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China continues to penetrate the otherwise impenetrable – Ukraine

November 22, 2016

In April 2016 the blog noted a(nother) significant investment by China in Odessa – and by extension Ukraine – “It has now become public knowledge that the Chinese company CNBM International (part of CNGC) has acquired eight solar panel plants (previously owned by Activ Solar behind which were the Kluyev brothers, both now wanted in Ukraine having done rather too well within the Yanukovych regime for all their business dealings to be entirely above board).

The two “Franko” solar farms in Starokozache , both “Danube” solar farms in Artsyz, the pair of “Lakeside” solar farms in Kilivy, and twin “Limanskaya” farms in Renne have certainly been acquired by CNBM.

It is quite likely that the remaining Activ Solar farms in Bolgrad have the same CNBM owners too, although as yet that cannot be confirmed.  Also unconfirmed, but of reasonable likelihood given the source, is a further solar farm being built by CNBM.  CNBM is after all, a renewable energy superpower across Asia and a global heavyweight in wind farm blades – not withstanding thin film solar cells.

(It will surely not be long, if it hasn’t quietly happened already, that parent company CNGC expands its own interests into Ukraine – cement and drywall production and raw material trading on truly global scales.)

Regardless, China via CNBM has just acquired in Odessa one of the top 50 solar power plants in the world, and seemingly intends to expand its solar energy production in Odessa even further.

(With regard to these solar power plants/farms in Odessa, more than 70% of the parts are actually manufactured in China by part of the CNGC industrial empire – thus no surprise that its subsidiary CNBM have now acquired the Activ Solar assets.  Indeed the Kluyev brothers Activ Solar loans were underwritten by these Chinese produced assets.)”

The entry concluding thus – “A reader may perhaps wonder, with Ukraine no longer the most receptive of markets for the Russian Federation – and therefore opportunities aplenty exist where they once did not – why it is China that is prepared to walk the business investment walk, whilst it is the Europeans with the DCFTA and reform financing leverage over Ukraine, that are still engaged in business talk.”

To be blunt the size of the aforementioned Chinese investments whilst certainly not small, are only part of more than $10 billion invested in Ukrainian clearly identifiable infrastructure sectors in recent years.  There will be no reader that is not aware that China invests where China feels it will benefit – whether or not that is also beneficial to the location/nation/business market it decides to invest in.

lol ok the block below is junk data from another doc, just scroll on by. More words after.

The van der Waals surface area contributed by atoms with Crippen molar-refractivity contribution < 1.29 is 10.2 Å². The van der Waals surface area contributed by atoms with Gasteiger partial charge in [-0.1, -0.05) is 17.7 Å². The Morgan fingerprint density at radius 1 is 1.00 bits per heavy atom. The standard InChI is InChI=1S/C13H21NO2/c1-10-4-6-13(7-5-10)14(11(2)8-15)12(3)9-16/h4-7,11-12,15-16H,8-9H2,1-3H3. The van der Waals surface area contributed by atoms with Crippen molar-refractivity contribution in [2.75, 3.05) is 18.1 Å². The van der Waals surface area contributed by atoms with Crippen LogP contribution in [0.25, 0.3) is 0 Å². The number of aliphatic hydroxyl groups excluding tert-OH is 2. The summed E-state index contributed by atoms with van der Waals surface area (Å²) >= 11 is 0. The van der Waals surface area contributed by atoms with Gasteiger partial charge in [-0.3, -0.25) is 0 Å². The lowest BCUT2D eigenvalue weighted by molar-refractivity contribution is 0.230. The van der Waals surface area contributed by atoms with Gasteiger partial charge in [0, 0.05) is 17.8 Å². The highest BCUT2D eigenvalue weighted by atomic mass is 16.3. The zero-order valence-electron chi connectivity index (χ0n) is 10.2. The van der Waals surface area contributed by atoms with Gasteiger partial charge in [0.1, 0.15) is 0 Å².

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The reason this Chinese investment was worthy of note (far in excess of the notice actually taken) was that it penetrated the otherwise impenetrable – the Ukrainian energy sector with energy generating assets located in Ukraine.

It appears that China has not been put off by the experience either – in fact it is going to expand its presence in the Ukrainian energy market further – yet again in solar energy.

Another $1 billion investment will begin to physically manifest by way of solar power plants in the 10 kilometer exclusion zone around Chernobyl.  Those solar power plants expected to generate 1 GWh per annum.

The investors this time being,  GCL System Integration Technology (part of the GCL Group) and the China National Complete Engineering Corp.

Well so be it.  With the Russian Federation far from welcome in the Ukrainian energy market and no noticeable committed long-term western entry thus far, China may as well capture the solar generation market – move over Rinat Akhmetov’s DTEK.

It would appear that the early bird once again catches the worm.  (There is certainly not much concern over it usually being the second mouse that gets the cheese – for China is selfish, it is far too big, and far too influential than any Ukrainian mouse trap that would kill the first mouse.)

It would be somewhat ironic that as Ukraine legislatively progresses toward meeting its EU 3rd Energy Package obligations if only China manages to penetrate the Ukrainian energy production market.

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